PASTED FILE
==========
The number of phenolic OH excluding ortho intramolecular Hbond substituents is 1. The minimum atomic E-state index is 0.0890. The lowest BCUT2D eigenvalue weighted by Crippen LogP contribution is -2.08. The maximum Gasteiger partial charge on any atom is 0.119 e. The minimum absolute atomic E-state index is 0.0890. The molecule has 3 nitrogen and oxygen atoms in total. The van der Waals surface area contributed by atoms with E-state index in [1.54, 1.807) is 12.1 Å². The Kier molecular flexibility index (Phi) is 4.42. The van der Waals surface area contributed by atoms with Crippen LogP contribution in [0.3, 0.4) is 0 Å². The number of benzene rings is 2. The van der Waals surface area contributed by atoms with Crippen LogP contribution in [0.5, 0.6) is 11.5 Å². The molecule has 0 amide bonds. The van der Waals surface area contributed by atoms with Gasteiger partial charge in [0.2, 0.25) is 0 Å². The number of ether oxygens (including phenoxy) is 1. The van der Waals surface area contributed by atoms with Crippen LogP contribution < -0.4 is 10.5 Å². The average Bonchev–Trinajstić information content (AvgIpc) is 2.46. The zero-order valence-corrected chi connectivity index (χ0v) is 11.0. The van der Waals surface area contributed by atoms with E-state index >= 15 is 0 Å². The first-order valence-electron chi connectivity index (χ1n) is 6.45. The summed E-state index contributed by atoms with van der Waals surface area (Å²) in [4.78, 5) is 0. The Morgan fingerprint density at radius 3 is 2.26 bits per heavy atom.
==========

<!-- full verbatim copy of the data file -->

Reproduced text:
The number of phenolic OH excluding ortho intramolecular Hbond substituents is 1. The minimum atomic E-state index is 0.0890. The lowest BCUT2D eigenvalue weighted by Crippen LogP contribution is -2.08. The maximum Gasteiger partial charge on any atom is 0.119 e. The minimum absolute atomic E-state index is 0.0890. The molecule has 3 nitrogen and oxygen atoms in total. The van der Waals surface area contributed by atoms with E-state index in [1.54, 1.807) is 12.1 Å². The Kier molecular flexibility index (Phi) is 4.42. The van der Waals surface area contributed by atoms with Crippen LogP contribution in [0.3, 0.4) is 0 Å². The number of benzene rings is 2. The van der Waals surface area contributed by atoms with Crippen LogP contribution in [0.5, 0.6) is 11.5 Å². The molecule has 0 amide bonds. The van der Waals surface area contributed by atoms with Gasteiger partial charge in [0.2, 0.25) is 0 Å². The number of ether oxygens (including phenoxy) is 1. The van der Waals surface area contributed by atoms with Crippen LogP contribution < -0.4 is 10.5 Å². The average Bonchev–Trinajstić information content (AvgIpc) is 2.46. The zero-order valence-corrected chi connectivity index (χ0v) is 11.0. The van der Waals surface area contributed by atoms with E-state index >= 15 is 0 Å². The first-order valence-electron chi connectivity index (χ1n) is 6.45. The summed E-state index contributed by atoms with van der Waals surface area (Å²) in [4.78, 5) is 0. The Morgan fingerprint density at radius 3 is 2.26 bits per heavy atom.